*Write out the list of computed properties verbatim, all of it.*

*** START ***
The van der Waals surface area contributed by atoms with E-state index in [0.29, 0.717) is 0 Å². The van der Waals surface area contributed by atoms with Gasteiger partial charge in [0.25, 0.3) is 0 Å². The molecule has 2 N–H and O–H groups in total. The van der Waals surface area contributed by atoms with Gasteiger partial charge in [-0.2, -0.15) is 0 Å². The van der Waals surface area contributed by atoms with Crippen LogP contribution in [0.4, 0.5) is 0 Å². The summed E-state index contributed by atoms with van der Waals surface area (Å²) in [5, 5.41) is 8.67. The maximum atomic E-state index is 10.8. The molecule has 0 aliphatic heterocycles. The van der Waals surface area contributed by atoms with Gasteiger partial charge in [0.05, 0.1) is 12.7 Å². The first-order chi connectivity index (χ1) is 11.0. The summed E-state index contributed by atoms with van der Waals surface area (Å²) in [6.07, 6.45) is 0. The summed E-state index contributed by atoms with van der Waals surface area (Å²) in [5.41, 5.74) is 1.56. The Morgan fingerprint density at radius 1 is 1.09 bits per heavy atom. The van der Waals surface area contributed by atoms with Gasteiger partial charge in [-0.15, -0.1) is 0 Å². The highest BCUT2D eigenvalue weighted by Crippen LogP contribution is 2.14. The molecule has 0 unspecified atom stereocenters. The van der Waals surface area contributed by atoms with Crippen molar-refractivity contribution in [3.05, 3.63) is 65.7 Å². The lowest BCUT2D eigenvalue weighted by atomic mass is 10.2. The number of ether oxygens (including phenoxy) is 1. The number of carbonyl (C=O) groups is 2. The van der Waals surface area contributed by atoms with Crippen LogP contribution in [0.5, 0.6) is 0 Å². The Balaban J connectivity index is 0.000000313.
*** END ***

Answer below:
The van der Waals surface area contributed by atoms with E-state index in [0.29, 0.717) is 0 Å². The van der Waals surface area contributed by atoms with Gasteiger partial charge in [0.25, 0.3) is 0 Å². The molecule has 2 N–H and O–H groups in total. The van der Waals surface area contributed by atoms with Gasteiger partial charge in [-0.2, -0.15) is 0 Å². The van der Waals surface area contributed by atoms with Crippen LogP contribution in [0.4, 0.5) is 0 Å². The summed E-state index contributed by atoms with van der Waals surface area (Å²) in [5, 5.41) is 8.67. The maximum atomic E-state index is 10.8. The molecule has 0 aliphatic heterocycles. The van der Waals surface area contributed by atoms with Gasteiger partial charge in [0.05, 0.1) is 12.7 Å². The first-order chi connectivity index (χ1) is 11.0. The summed E-state index contributed by atoms with van der Waals surface area (Å²) in [6.07, 6.45) is 0. The summed E-state index contributed by atoms with van der Waals surface area (Å²) in [5.41, 5.74) is 1.56. The Morgan fingerprint density at radius 1 is 1.09 bits per heavy atom. The van der Waals surface area contributed by atoms with Gasteiger partial charge in [-0.15, -0.1) is 0 Å². The highest BCUT2D eigenvalue weighted by Crippen LogP contribution is 2.14. The molecule has 0 unspecified atom stereocenters. The van der Waals surface area contributed by atoms with Crippen molar-refractivity contribution in [3.05, 3.63) is 65.7 Å². The lowest BCUT2D eigenvalue weighted by atomic mass is 10.2. The number of ether oxygens (including phenoxy) is 1. The number of carbonyl (C=O) groups is 2. The van der Waals surface area contributed by atoms with Crippen LogP contribution in [0.5, 0.6) is 0 Å². The Balaban J connectivity index is 0.000000313.